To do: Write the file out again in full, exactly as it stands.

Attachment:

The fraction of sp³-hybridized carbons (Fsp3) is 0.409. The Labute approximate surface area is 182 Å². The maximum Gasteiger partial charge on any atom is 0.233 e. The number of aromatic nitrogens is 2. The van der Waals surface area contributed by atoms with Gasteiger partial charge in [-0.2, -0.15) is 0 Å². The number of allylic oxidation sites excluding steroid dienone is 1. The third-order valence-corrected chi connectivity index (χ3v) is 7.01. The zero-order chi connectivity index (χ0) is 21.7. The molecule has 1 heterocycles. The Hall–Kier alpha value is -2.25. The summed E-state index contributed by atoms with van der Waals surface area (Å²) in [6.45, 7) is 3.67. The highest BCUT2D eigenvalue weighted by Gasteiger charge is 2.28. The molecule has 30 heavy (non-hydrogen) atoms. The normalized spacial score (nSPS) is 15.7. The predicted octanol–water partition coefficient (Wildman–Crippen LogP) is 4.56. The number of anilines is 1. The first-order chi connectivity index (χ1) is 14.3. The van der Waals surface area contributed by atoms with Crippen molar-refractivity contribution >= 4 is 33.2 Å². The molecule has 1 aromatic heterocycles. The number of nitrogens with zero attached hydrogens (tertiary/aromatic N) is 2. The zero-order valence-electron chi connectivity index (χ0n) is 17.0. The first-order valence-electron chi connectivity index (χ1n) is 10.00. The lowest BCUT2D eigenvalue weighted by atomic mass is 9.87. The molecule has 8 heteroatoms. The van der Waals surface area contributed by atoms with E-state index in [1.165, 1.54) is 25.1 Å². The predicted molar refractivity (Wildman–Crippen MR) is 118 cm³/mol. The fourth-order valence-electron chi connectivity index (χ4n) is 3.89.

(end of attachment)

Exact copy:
The fraction of sp³-hybridized carbons (Fsp3) is 0.409. The Labute approximate surface area is 182 Å². The maximum Gasteiger partial charge on any atom is 0.233 e. The number of aromatic nitrogens is 2. The van der Waals surface area contributed by atoms with Gasteiger partial charge in [-0.2, -0.15) is 0 Å². The number of allylic oxidation sites excluding steroid dienone is 1. The third-order valence-corrected chi connectivity index (χ3v) is 7.01. The zero-order chi connectivity index (χ0) is 21.7. The molecule has 1 heterocycles. The Hall–Kier alpha value is -2.25. The summed E-state index contributed by atoms with van der Waals surface area (Å²) in [6.45, 7) is 3.67. The highest BCUT2D eigenvalue weighted by Gasteiger charge is 2.28. The molecule has 30 heavy (non-hydrogen) atoms. The normalized spacial score (nSPS) is 15.7. The predicted octanol–water partition coefficient (Wildman–Crippen LogP) is 4.56. The number of anilines is 1. The first-order chi connectivity index (χ1) is 14.3. The van der Waals surface area contributed by atoms with Crippen molar-refractivity contribution >= 4 is 33.2 Å². The molecule has 1 aromatic heterocycles. The number of nitrogens with zero attached hydrogens (tertiary/aromatic N) is 2. The zero-order valence-electron chi connectivity index (χ0n) is 17.0. The first-order valence-electron chi connectivity index (χ1n) is 10.00. The lowest BCUT2D eigenvalue weighted by atomic mass is 9.87. The molecule has 8 heteroatoms. The van der Waals surface area contributed by atoms with E-state index in [1.165, 1.54) is 25.1 Å². The predicted molar refractivity (Wildman–Crippen MR) is 118 cm³/mol. The fourth-order valence-electron chi connectivity index (χ4n) is 3.89.